News / Asia

Some South Koreans Optimistic About Talks with Pyongyang

Han Bok-yeo (center) and her two neighbors from Seo-Yeonpyeong Island sit together in their apartment in Gimpo, South Korea
Han Bok-yeo (center) and her two neighbors from Seo-Yeonpyeong Island sit together in their apartment in Gimpo, South Korea

Multimedia

Audio
Jason Strother

Two months ago, North Korea shelled a South Korean island, killing four people. Most residents of that island and a neighboring islet have yet to return to their homes, in part for fear of another attack. But the islanders hope that the chance of talks between Seoul and Pyongyang will make it easier to go home.

Post-attack

About 900 Yeonpyeong islanders are staying in government-supplied apartments in the city of Gimpo, northwest of Seoul, and receive monthly stipends.

They fled their homes in November, after North Korea shelled Yeonpyeong Island, and neighbor Seo-Yeonpyeong.

Han Bok-yeo, 61, is one of them. Han ran a seafood restaurant on Seo-Yeonpyeong.  She says it was complete chaos when the attack occurred on November 23.

She says she panicked. At first she did not realize it was an attack, she just thought it was normal military drills. But when she realized it was North Korea firing, she and some neighbors fled into the island's mountain.

Han and her neighbors later boarded a fishing boat bound for the closest port on the mainland, Incheon. She has not returned home since.

Back story


North Korea says it launched the artillery barrage in retaliation for South Korean military exercises that fired live shells into its waters.

South Korea denies that it fired toward the North, and says the exercises were routine, and widely publicized in advance.

Tensions on the Korean peninsula rose sharply last year, after a South Korean navy ship exploded and sank, killing 46 sailors. An international investigation team said it was the result of a North Korean torpedo, which Pyongyang denied.

Seoul and the United States ramped up military exercises, including joint naval training near waters that Pyongyang claims are its territory.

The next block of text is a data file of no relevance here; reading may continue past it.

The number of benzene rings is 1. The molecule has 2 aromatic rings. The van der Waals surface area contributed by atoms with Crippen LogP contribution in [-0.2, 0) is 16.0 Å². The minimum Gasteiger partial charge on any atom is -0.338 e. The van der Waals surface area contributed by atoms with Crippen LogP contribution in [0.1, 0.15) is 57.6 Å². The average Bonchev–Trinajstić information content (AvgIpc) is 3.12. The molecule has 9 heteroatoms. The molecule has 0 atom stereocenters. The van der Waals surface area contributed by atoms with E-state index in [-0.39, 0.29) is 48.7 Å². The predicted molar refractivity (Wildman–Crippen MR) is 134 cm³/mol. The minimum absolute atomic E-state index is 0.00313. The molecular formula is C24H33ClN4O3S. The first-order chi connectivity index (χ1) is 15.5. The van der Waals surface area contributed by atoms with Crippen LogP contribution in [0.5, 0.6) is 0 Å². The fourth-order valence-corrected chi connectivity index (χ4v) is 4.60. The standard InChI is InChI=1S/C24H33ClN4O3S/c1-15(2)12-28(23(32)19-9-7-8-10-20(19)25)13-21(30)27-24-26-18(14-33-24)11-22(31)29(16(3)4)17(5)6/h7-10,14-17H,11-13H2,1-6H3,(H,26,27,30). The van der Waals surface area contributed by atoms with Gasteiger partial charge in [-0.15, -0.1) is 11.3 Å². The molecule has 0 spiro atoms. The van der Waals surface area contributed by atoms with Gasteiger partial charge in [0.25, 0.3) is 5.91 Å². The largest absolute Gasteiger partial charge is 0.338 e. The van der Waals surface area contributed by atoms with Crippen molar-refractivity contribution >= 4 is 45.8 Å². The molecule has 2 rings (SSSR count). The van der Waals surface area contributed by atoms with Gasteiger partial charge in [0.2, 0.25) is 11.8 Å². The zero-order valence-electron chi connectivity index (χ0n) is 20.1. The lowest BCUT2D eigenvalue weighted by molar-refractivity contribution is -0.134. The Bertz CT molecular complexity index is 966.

Current situation

After the Yeonpyeong shelling, there were fears the situation could escalate sharply. South Korean and American troops were put on heightened alert. Pyongyang issued threats that it would attack again if South Korea and the U.S. carried out joint naval drills. But a second clash never happened and since the start of this year, North Korea has signaled it is ready to talk with the Seoul government.

Seoul has suggested a preliminary meeting on February 11 to discuss arrangements for high-level military talks.

Some security analysts here say Pyongyang's charm offensive is just a means for the cash-strapped government to seek aid from the South.  But Yeonpyeong Island residents are hopeful about the future of talks.

Future aspirations

Lee Seong-bon, 51, a fisherman from Seo-Yeonpyeong Island, is a member of a residents' committee that was formed after the evacuation. He says renewed dialogue could ease the fears of many islanders about returning to their homes.

Lee says he has a positive feeling about the military talks. He says he hopes that the islanders can get assurance that North Korea will not launch any more attacks and make sure that when they go back home, they will be safe.

But, Lee says, Yeonpyeong islanders want both the North and South Korean governments to make new promises to the displaced residents.  

Lee adds that he wants an apology from North Korea over the attack, but he also wants a stronger guarantee from the South Korean government that it will better protect the island's residents.